1. I ain't Spartacus Gold badge

      Re: Apple Watch ... a solution looking for a problem

      Couldn't the same be said for the iPad? Many of us thought so.

      No. The iPad did fulfill a need. One people didn't quite know they had. A desktop PC is stuck in one place. A laptop is awkward to use. A tablet is just right, so long as you don't have to type too much. And of course everyone was now using the internet to read online news, or watch online catchup TV. Smart TVs were horrible to use as well. Still are...

      I knew the iPad would sell, although I didn't expect it to go quite so mainstream. I had an HP laptop with swivelly screen. So a heavy tablet, and burdened by Vista. Which was a bit slow and lumbering, but perfectly usable with a stylus. Fingers could navigate you to use the basic stuff, but there weren't any 12" capacitative screens around, so it was resistive too.

      Nonetheless I loved that tablet. I could sit in a comfy chair and read El Reg. I could write emails with the stylus in that same comfy chair. Faster than any onscreen keyboard or voice activated doohickey I've used up to now.

      Other people were fascinated with it too. Whenever people saw me with it, they'd want a go, and be very impressed. But it wasn't nice looking, or all that easy to use, and it was pretty heavy. You had to be pretty strong to use it one handed, without propping it up on something. The iPad was cheaper, and but for having proper file storage and a stylus, better in every other way.

      1. DougS Silver badge

        Re: Apple Watch ... a solution looking for a problem

        I've never been a fan of the smart watch concept. I could see getting one for fitness tracking when I'm biking, running or lifting, but the idea hasn't excited me enough to actually do so. The Apple Watch presentation didn't change that.

        What I think might is seeing what ideas developers come up with when they can start applying their ideas. Cook also hinted in an interview that there are secrets yet to be revealed about it...I can imagine Apple might hold a few things back to save some surprise for the actual launch.

        1. LazyLazyman

          Re: Apple Watch ... a solution looking for a problem

          For that the pebble is much better, and hopefully will have a price drop now. Once it goes sub £100 I can't see myself being able to justify a cycle computer any longer over a pebble.

    2. Oninoshiko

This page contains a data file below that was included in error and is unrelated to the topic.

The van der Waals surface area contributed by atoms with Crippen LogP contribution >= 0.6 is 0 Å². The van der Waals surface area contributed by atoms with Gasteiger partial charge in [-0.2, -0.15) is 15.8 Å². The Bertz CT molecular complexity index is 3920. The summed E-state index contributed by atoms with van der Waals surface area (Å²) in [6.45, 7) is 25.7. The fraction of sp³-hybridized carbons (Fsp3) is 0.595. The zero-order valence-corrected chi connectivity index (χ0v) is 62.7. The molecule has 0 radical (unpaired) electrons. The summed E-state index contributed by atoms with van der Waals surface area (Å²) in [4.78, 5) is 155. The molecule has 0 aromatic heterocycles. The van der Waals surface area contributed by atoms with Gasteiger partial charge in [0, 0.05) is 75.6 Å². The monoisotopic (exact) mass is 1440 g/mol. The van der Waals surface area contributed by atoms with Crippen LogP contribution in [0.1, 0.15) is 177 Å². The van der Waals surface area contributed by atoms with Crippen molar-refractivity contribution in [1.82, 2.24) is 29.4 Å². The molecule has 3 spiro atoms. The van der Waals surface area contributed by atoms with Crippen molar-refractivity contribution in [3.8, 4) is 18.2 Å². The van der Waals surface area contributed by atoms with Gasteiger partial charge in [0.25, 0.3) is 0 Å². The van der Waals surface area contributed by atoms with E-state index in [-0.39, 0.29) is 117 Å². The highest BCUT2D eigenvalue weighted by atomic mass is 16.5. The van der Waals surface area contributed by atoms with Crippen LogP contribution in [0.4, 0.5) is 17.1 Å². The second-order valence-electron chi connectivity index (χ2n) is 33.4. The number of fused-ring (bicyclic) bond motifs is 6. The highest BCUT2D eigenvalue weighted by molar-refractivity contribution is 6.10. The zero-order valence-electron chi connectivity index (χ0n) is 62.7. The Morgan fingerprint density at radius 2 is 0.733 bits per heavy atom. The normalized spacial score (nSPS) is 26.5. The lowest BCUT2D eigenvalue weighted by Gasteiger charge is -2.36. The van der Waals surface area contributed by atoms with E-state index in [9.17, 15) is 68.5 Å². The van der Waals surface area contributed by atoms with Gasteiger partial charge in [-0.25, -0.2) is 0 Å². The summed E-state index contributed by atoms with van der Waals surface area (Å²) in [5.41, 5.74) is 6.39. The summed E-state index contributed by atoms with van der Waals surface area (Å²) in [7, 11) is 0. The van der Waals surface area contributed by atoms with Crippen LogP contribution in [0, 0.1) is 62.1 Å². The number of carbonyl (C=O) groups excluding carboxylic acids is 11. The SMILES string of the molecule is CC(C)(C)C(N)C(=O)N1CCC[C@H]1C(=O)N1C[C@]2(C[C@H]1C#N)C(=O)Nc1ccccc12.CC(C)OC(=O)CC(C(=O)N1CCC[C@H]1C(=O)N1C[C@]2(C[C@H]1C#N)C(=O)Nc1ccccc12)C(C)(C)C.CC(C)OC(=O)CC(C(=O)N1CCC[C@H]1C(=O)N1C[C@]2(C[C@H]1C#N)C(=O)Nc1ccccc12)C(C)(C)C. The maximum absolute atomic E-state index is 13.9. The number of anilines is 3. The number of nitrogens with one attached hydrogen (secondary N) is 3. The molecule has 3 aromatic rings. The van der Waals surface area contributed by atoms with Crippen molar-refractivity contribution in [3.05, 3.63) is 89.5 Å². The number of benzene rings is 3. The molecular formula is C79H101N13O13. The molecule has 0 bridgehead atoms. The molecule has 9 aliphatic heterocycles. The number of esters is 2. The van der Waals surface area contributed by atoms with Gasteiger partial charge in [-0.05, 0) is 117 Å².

Re: Apple Watch ... a solution looking for a problem

      Some of us still think so.

      Only thing mine ever does is watch online videos. It's only worth the price because it was free.

    3. JEDIDIAH
      Linux

      Re: Apple Watch ... a solution looking for a problem

      > Couldn't the same be said for the iPad? Many of us thought so.

      What? That it would turn out to be just a media consumption terminal? Like the Archos 5 or Archos 9 but with a better advertising and marketing budget?

      Although I am still waiting for a tablet that can displace my Archos 5.

  9. Bel Fegore

    The comments industry looks a bit tragic and battered. Ever since knocking Apple became a staple of tech writers, they looked for new products from Apple to restore the sense of superiority that only a good rant could give.

    Unfortunately re-writing the same comment that has been popular ever since the Graphical User Interface, reached near hysteria with the iMac and climbed a rousing crescendo with the iPhone has now finally led to be the refuge of the sad and the desperately unimaginative.

    Since yesterday even the most rampant of commenters must feel a tad sheepish and will find it hard to repeat the same stereotypes again. And again, and again.

    Do you remember when commenters dismissed Apple's late entry into the MP3 market? Who would want to use a 'mouse'? Wasn't the iPad just a huge arsed iPhone? Give the money back to the shareholders!

    Now all the mocking commenters are imitating each other, the sarcastic tweets all retweeting the same three jokes, even the tech reporting elite second guessing their readers prejudices in ever more desperate attempts to creating the required click-bait that keeps the industry alive.

    Meanwhile internet security, congestion, competition – the important matters – none of those things will be fixed with another comment that was already old when the Mac came out.

    1. Financegozu
      Thumb Up

      Check that mandatory reading for bloggers IMHO

      http://thepessimist.com/2013/08/07/how-to-be-outraged-on-the-internet/

      Good stuff!

    2. Paw Bokenfohr
    3. It'sa Mea... Mario

      Bang. On. :)

      Upvoted

    4. thatguycraig

      Fanboi alert.